The temperature forecast for the Memorial Day weekend has a decidedly July look, but what impresses us is the outlook for discomfortl.
Dewpoints are expected to reach the upper 60s, and with temperatures in the upper 80s, heat indices will creep toward the middle-90s.
It's a shame that the dewpoint, a measure of the absolute moisture content of the atmosphere, is so poorly understood. It is a handy way to get an instant read on discomfort, as opposed to the "relative humidity" and the heat index.
The heat index gives a general idea of discomfort, but it can't speak to all human beings in all situations. The dewpoint has no such pretensions.
A heat index of 100 means something very different to the lemonade-sipping slender woman in a bathing suit sitting under a tree by the pool, from what it means to the overweight, fully-clothed male walking in the sun after consuming a double cheeseburger and French fries.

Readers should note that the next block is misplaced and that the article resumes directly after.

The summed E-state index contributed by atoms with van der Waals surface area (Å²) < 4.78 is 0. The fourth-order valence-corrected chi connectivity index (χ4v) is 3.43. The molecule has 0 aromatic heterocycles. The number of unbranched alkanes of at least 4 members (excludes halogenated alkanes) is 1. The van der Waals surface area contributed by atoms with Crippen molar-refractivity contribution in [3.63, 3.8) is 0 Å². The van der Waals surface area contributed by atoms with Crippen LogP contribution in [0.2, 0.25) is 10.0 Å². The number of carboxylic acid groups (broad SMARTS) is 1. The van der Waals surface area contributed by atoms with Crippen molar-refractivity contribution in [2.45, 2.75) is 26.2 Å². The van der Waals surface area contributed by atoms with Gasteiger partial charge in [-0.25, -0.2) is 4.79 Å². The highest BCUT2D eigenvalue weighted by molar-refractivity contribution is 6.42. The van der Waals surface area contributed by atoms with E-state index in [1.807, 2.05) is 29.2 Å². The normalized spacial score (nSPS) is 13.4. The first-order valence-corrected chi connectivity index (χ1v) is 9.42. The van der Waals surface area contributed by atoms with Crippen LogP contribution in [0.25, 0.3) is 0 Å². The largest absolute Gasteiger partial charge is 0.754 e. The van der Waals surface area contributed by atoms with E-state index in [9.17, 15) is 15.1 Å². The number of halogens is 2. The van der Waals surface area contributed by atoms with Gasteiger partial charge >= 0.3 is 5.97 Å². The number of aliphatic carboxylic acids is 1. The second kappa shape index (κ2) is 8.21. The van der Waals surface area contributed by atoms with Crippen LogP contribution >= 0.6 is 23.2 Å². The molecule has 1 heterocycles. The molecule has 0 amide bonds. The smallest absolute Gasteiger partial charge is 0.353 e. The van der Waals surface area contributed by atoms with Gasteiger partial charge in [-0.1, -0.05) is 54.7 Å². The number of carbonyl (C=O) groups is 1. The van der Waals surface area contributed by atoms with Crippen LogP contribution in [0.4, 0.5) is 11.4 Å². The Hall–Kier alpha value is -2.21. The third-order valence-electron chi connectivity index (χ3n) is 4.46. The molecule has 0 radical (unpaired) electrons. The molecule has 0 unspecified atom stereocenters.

As for relative humidity, it actually can be a confusing concept. It represents the amount of moisture the atmosphere can hold at a given temperature.
The higher the temperature, the more moisture the air can hold and the lower the relative humidity tends to be. For example, at 3 p.m. Saturday in Philadelphia the forecast high is 88, and the forecast humidity is a relatively harmless sounding 52 percent.
The dewpoint, however, is expected to be 68 at 3 p.m., which indicates the air will be generously stuffed with invisibile, clingy water vapor. The higher the dewpoint, the harder it is for sweat to evaporate.
If the dewpoint were 68, and the temperature were the same, the relative humidity would be 100 percent, since the air could hold no more moisture at that temperature. The moisture would be forced out of hiding, perhaps as dew or fog.
The weekend dewpoints are likely to have a salubrious effect on cash registers at the Shore and other escapists' destinations. Triple-A Midatlantic is projecting that 400,000 people in the region will be on the road this weekend, high gas prices be damned.
The atmosphere, said Tony Gigi, meteorologist at the National Weather Service in Mount Holly, "should get everyone in the mood for summer."